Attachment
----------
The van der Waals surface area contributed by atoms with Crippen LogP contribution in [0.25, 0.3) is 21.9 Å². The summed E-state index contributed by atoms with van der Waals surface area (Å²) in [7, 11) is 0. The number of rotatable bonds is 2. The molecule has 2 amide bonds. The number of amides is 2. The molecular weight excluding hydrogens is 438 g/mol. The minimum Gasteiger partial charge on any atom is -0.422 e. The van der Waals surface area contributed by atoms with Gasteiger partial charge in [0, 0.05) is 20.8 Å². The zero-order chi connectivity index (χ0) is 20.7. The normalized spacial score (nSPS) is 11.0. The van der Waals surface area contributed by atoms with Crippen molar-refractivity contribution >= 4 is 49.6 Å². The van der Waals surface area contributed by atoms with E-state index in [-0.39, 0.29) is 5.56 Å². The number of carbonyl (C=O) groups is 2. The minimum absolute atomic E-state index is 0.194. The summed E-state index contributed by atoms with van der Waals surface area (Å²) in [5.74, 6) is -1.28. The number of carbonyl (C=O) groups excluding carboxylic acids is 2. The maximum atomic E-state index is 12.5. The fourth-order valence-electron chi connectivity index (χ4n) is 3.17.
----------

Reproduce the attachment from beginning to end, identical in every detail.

The van der Waals surface area contributed by atoms with Crippen LogP contribution in [0.25, 0.3) is 21.9 Å². The summed E-state index contributed by atoms with van der Waals surface area (Å²) in [7, 11) is 0. The number of rotatable bonds is 2. The molecule has 2 amide bonds. The number of amides is 2. The molecular weight excluding hydrogens is 438 g/mol. The minimum Gasteiger partial charge on any atom is -0.422 e. The van der Waals surface area contributed by atoms with Gasteiger partial charge in [0, 0.05) is 20.8 Å². The zero-order chi connectivity index (χ0) is 20.7. The normalized spacial score (nSPS) is 11.0. The van der Waals surface area contributed by atoms with Crippen molar-refractivity contribution >= 4 is 49.6 Å². The van der Waals surface area contributed by atoms with E-state index in [-0.39, 0.29) is 5.56 Å². The number of carbonyl (C=O) groups is 2. The minimum absolute atomic E-state index is 0.194. The summed E-state index contributed by atoms with van der Waals surface area (Å²) in [5.74, 6) is -1.28. The number of carbonyl (C=O) groups excluding carboxylic acids is 2. The maximum atomic E-state index is 12.5. The fourth-order valence-electron chi connectivity index (χ4n) is 3.17.